Last week, the Government published its White Paper for the Great Repeal Bill - the document which sets out how the Government will ensure a functioning statute book after the UK leaves the EU. The White Paper has already taken up a great deal of column inches. However, its references to human rights have attracted less scrutiny than other areas. Despite the lack of attention, the White Paper is important for human rights legislation in the UK. In particular, It demonstrates the need for the UK to remain a signatory of the European Convention of Human Rights (ECHR) after Brexit.
The White Paper explains that the Government will withdraw from the European Union's Charter of Fundamental Rights - the document which sets out human rights as they are recognised in EU law - because many of the rights in the Charter are already contained in other international instruments which the UK enforces. Withdrawing from the Charter would therefore not substantially affect the rights enjoyed by Britons because they exist elsewhere.
This is clearly correct. The Charter of Fundamental Rights - which entered into full legal force with the Treaty of Lisbon in 2009 - did not create any new rights. Instead, the Charter was intended to make rights that already existed under EU law more accessible by drawing them together in a single document.
However, the argument that withdrawing from the Charter would not affect rights is predicated on Britain's continuing membership of the ECHR. As the White Paper says itself, it is "notably the ECHR" where many of these rights already exist. Therefore, it follows, that if the UK withdrew from the ECHR then many of these rights would be lost.
The White Paper states that there are "no plans" to withdraw from the ECHR. However, there have been reports in the media which suggest that the Prime Minister, Theresa May, may include withdrawal in the next Conservative Party manifesto.
The PM is known to be sceptical of the ECHR which delayed the extradition of the hate preacher Abu Hamza during her time as Home Secretary. She called for withdrawal from the ECHR in the run-up to the Brexit referendum, but later stated, during her successful Conservative Party leadership bid, that she would not pursue withdrawal because she believed that Parliament would not support it.
However, the PM's scepticism is misplaced. The ECHR is originally derived from English common law and conservatives should feel very comfortable with its contents. It was drafted after the Second World War to protect individuals from an overreaching state and undue power. This was both to prevent the atrocities that had just occurred across Europe, but also to limit the rise of socialism in Eastern Europe.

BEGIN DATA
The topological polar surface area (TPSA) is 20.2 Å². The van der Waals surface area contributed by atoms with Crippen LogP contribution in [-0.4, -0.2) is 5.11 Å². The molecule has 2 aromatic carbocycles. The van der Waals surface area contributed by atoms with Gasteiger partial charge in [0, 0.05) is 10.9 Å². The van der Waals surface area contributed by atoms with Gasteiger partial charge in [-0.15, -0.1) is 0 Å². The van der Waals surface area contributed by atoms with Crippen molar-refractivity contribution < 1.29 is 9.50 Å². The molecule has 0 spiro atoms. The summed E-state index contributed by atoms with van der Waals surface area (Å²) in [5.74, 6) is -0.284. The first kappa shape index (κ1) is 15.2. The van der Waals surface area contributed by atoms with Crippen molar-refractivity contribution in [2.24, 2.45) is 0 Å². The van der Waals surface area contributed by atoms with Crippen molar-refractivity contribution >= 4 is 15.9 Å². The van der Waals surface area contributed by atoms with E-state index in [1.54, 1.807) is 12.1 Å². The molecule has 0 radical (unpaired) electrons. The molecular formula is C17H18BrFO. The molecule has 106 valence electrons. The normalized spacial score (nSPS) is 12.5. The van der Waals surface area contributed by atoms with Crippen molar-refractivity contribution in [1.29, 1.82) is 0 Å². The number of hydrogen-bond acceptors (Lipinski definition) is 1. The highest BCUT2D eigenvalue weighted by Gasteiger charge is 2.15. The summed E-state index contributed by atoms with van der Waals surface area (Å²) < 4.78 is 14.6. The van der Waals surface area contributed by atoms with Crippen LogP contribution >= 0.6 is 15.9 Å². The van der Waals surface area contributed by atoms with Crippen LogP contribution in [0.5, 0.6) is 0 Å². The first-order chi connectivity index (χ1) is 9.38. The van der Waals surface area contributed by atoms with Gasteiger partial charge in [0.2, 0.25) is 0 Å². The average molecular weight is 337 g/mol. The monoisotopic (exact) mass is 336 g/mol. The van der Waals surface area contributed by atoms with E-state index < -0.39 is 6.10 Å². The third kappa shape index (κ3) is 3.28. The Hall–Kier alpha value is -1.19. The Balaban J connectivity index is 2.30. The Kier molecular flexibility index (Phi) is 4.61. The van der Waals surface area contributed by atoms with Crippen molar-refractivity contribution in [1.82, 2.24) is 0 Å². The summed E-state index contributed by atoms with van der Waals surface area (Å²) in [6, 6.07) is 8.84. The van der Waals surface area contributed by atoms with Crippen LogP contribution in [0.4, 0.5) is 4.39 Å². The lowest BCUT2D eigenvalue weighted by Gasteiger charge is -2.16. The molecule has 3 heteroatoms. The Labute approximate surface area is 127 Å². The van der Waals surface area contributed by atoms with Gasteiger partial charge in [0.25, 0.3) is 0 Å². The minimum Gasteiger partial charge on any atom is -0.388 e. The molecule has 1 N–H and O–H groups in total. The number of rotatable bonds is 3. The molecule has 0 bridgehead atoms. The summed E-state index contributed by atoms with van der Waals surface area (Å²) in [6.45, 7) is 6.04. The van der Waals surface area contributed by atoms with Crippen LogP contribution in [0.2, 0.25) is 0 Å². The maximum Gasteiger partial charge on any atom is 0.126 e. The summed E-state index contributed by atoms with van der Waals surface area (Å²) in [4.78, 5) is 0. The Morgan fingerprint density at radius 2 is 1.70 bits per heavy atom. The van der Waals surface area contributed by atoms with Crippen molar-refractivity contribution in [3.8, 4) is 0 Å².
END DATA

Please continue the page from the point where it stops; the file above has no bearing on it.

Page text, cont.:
David Maxwell-Fyfe - who later became a Conservative Home Secretary - was instrumental in the drafting of the ECHR. While, in Parliament, Winston Churchill was one of the Convention's keenest advocates. As Jesse Norman and Peter Oborne point out in their book Churchill's Legacy, it was Clement Attlee's Labour Government which was most suspicious of this new Convention.
The conservative ancestry of the ECHR is visible throughout the document. The ECHR protects individuals from an over-powerful state through both qualified and unqualified rights. These include freedom from torture and servitude, as well as the right to a fair trial, to free expression and to privacy. The ECHR, and the Human Rights Act which enshrines it, is routinely used by newspapers during freedom of expression cases.
Of course, there are some uncomfortable examples. Most would have preferred Abu Hamza to have been deported more expediently than was the case. But human rights legislation is always forced to balance competing rights. This can lead to unpopular decisions but such decisions are symptomatic of a healthy and independent judiciary.
This is why, two weeks ago, Bright Blue launched a petition which urges the Prime Minister to commit Britain to remaining a signatory of the ECHR after Brexit. This is one of over 60 policies that Bright Blue will be recommending at the forthcoming launch of the final report from our year-long human rights inquiry. The petition is supported by our Conservatism and human rights commission, which includes three former Cabinet Ministers.
James Dobson is a researcher at Bright Blue